Alert!: Unable to access document.

lynx: Can't access startfile

The redirect worked, so time to open up the firewall.

sudo nano /etc/network/

Uncomment the following line:

### Web ###
# Permit HTTP(S) connections to primary IP
-A in-new -d -p tcp -m multiport --dports 80,443 -j ACCEPT
sudo nano /etc/network/

Uncomment the following line:

### Let's Encrypt ###
-A in-new -d 2a06:8ec0:1:ec::2da9 -p tcp -m multiport --dports 80 -j ACCEPT

Reload and

sudo iptables-restore < /etc/network/
sudo ip6tables-restore < /etc/network/

Back on my laptop, check that returns a connection error or empty response error, and returns a 404.

NGINX is now minimally set up.

Side note: The reason I refer to 'nonexistant' is so when checking logs in future I can include/exclude lines that match. If I were to actually create an URL that includes that word, I would spell it correctly. Some search engines will completely ignore the fact those URLs aren't actually hyperlinks and try crawling them anyway.

Create Folder Structure and Transfer Private Key

Create a folder on vps4 to store the key and certificate:

cd /etc/ssl
sudo mkdir
sudo chown thejc:sudo
sudo chmod 755

From my laptop, transfer across the private key:

cd /etc/ssl/
scp vps4_johncook_co_uk.key1 thejc@vps4:/etc/ssl/
sudo chmod 400 vps4_johncook_co_uk.key1

And then back on vps4 change the permissions of the private key, and convert it to DER format:

cd /etc/ssl/
openssl ec -in vps4_johncook_co_uk.key1 -inform PEM -outform DER -out vps4_johncook_co_uk.key1
sudo chmod 400 vps4_johncook_co_uk.key1
sudo chown root:thejc vps4_johncook_co_uk.key1

Certificate Creation

On my laptop:

cd ~/lets-encrypt-data
sudo mkdir vps4_johncook_co_uk
sudo chown root:thejc vps4_johncook_co_uk
sudo chmod 670 vps4_johncook_co_uk
cd csr
ln -s /etc/ssl/ vps4_johncook_co_uk.csr

Use letsencrypt-auto to request a certificate. The following will also be how the certificate is renewed.

sshfs -o idmap=user -o allow_root thejc@home:/home/www/var/www/acme-challenge /mnt/acme-challenge/
cd ~/lets-encrypt-data/
/opt/letsencrypt/letsencrypt-auto -c ~/lets-encrypt-data/config/letsencrypt.conf auth -a webroot -w /mnt/acme-challenge/ --csr ~/lets-encrypt-data/csr/vps4_johncook_co_uk.csr
 - Congratulations! Your certificate and chain have been saved at
   /home/thejc/lets-encrypt-data/0009_chain.pem. Your cert will expire
   on 2016-08-05. To obtain a new version of the certificate in the
   future, simply run Let's Encrypt again.
 - If you like Let's Encrypt, please consider supporting our work by:

   Donating to ISRG / Let's Encrypt:
   Donating to EFF:          

cp 0009_* vps4_johncook_co_uk/
cd vps4_johncook_co_uk/
cp 0009_chain.pem vps4_johncook_co_uk.chained.pem
scp vps4_johncook_co_uk.chained.pem thejc@vps4:/etc/ssl/
sudo umount /mnt/acme-challenge/

Another Certificate for Home Server

At this point I need to repeat the entire process again, this time generating a certificate for

As my home server's Web server is already configured for Let's Encrypt validation, I just need to start from the heading Create Folder Structure and Transfer Private Key.

With that done I now have a 384-bit ECDSA (secp384r1) key and an ECC certificate for both and

IPsec Installation

For IPsec I am going to be using strongSwan.

On vps4:

sudo apt-get install strongswan strongswan-plugin-curl

On home:

sudo apt-get install strongswan libstrongswan-standard-plugins libstrongswan-extra-plugins

IPsec Configuration

The closest documentation to what I am attempting to do is ipv6/net2net-ip6-in-ip4-ikev2.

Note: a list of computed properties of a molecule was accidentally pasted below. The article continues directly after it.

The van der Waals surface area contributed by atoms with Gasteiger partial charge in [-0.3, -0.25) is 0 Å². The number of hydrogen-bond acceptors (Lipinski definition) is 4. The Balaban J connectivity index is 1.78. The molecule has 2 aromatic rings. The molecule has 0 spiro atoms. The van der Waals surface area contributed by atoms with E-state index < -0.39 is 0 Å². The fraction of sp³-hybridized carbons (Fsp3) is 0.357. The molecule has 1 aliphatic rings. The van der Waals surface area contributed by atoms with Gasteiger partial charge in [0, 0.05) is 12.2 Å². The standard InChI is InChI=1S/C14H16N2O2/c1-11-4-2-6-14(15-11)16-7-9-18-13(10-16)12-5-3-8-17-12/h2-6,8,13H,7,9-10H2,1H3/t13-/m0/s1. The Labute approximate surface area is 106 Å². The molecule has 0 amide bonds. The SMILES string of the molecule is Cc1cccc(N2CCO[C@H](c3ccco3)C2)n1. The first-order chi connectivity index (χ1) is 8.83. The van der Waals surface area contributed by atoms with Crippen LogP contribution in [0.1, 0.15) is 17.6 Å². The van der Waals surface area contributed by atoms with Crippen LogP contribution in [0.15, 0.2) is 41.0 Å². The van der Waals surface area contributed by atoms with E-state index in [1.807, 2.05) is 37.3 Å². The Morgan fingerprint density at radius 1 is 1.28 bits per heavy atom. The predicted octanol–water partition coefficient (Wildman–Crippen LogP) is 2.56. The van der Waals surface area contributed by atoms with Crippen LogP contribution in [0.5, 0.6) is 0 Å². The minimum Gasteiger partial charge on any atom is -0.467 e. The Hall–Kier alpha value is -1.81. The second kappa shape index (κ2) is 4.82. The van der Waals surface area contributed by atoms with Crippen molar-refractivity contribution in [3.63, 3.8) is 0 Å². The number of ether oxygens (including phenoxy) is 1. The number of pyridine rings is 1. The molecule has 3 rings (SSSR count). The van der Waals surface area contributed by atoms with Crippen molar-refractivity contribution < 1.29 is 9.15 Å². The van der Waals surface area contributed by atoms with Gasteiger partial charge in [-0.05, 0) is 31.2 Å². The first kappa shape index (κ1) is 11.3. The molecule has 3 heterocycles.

Using that documentation and configuration samples, vps4 is moon, and home is sun.

Configuring IPsec on VPS4

On vps4, configure IPsec:

sudo nano /etc/ipsec.conf
config setup

conn %default
	ikelifetime = 60m
	keylife = 20m
	rekeymargin = 3m
	keyingtries = 1
	keyexchange = ikev2
	mobike = no
	ike = aes256gcm16-prfsha384-ecp384,aes128gcm16-prfsha256-ecp256!
	esp = aes256gcm16-ecp384,aes128gcm16-ecp256!

conn ula-net-home
	left =
	leftsubnet = fdd7:5938:e2e6:8e71::/64,fdd7:5938:e2e6:3::8e71/128
	leftcert = /etc/ssl/
	leftauth = pubkey
	leftid =
	leftsendcert = always
	leftfirewall = yes
	right =
	rightsubnet = fdd7:5938:e2e6:1::/64,fdd7:5938:e2e6:3::1/128
	rightauth = pubkey
	rightid =
	auto = route
	type = tunnel

Download the Let's Encrypt intermediates and root certificates, and then create symbolic links to them:

sudo mkdir /etc/ssl/LetsEncrypt/
sudo chown thejc:thejc /etc/ssl/LetsEncrypt/
cd /etc/ssl/LetsEncrypt
wget ''
wget ''
wget ''
cd /etc/ipsec.d/cacerts
sudo ln -s /etc/ssl/certs/DST_Root_CA_X3.pem DST_Root_CA_X3.pem
sudo ln -s /etc/ssl/LetsEncrypt/isrgrootx1.pem isrgrootx1.pem
sudo ln -s /etc/ssl/LetsEncrypt/lets-encrypt-x3-cross-signed.pem letencrypt-x3-cross-signed.pem
sudo ln -s /etc/ssl/LetsEncrypt/lets-encrypt-x4-cross-signed.pem letencrypt-x4-cross-signed.pem

Tell strongSwan about the private key:

sudo nano /etc/ipsec.secrets
: ECDSA /etc/ssl/

Configure apparmor so that the certificates and key can be accessed:

sudo nano /etc/apparmor.d/local/usr.lib.ipsec.charon
	/etc/ssl/LetsEncrypt/** r,
	/etc/ssl/* r,
	/etc/ssl/	r,
sudo apparmor_parser -r /etc/apparmor.d/usr.lib.ipsec.charon

Reload the configuration and re-read everything:

sudo ipsec reload
sudo ipsec rereadall

Configuring IPsec on Home

On home, configure IPsec:

sudo nano /etc/ipsec.conf
config setup

conn %default
	ikelifetime = 60m
	keylife = 20m
	rekeymargin = 3m
	keyingtries = 1
	keyexchange = ikev2
	mobike = no
	ike = aes256gcm16-prfsha384-ecp384,aes128gcm16-prfsha256-ecp256!
	esp = aes128gcm16-ecp256!
#	esp = aes256gcm16-ecp384,aes128gcm16-ecp256!

conn ula-net-vps4
	left = %any
	leftsubnet = fdd7:5938:e2e6:1::/64,fdd7:5938:e2e6:3::1/128
	leftcert = /etc/ssl/
	leftauth = pubkey
	leftid =
	leftsendcert = always
	leftfirewall = yes
	right =
	rightsubnet = fdd7:5938:e2e6:8e71::/64,fdd7:5938:e2e6:3::8e71/128
	rightauth = pubkey
	rightid =
	auto = route
	type = tunnel

The esp setting in the above configuration has the weaker cipher only because Debian Jessie has trouble with aes256gcm16-ecp384. When Debian Stretch comes out (or the kernel gets a bump) I'll try the stronger cipher.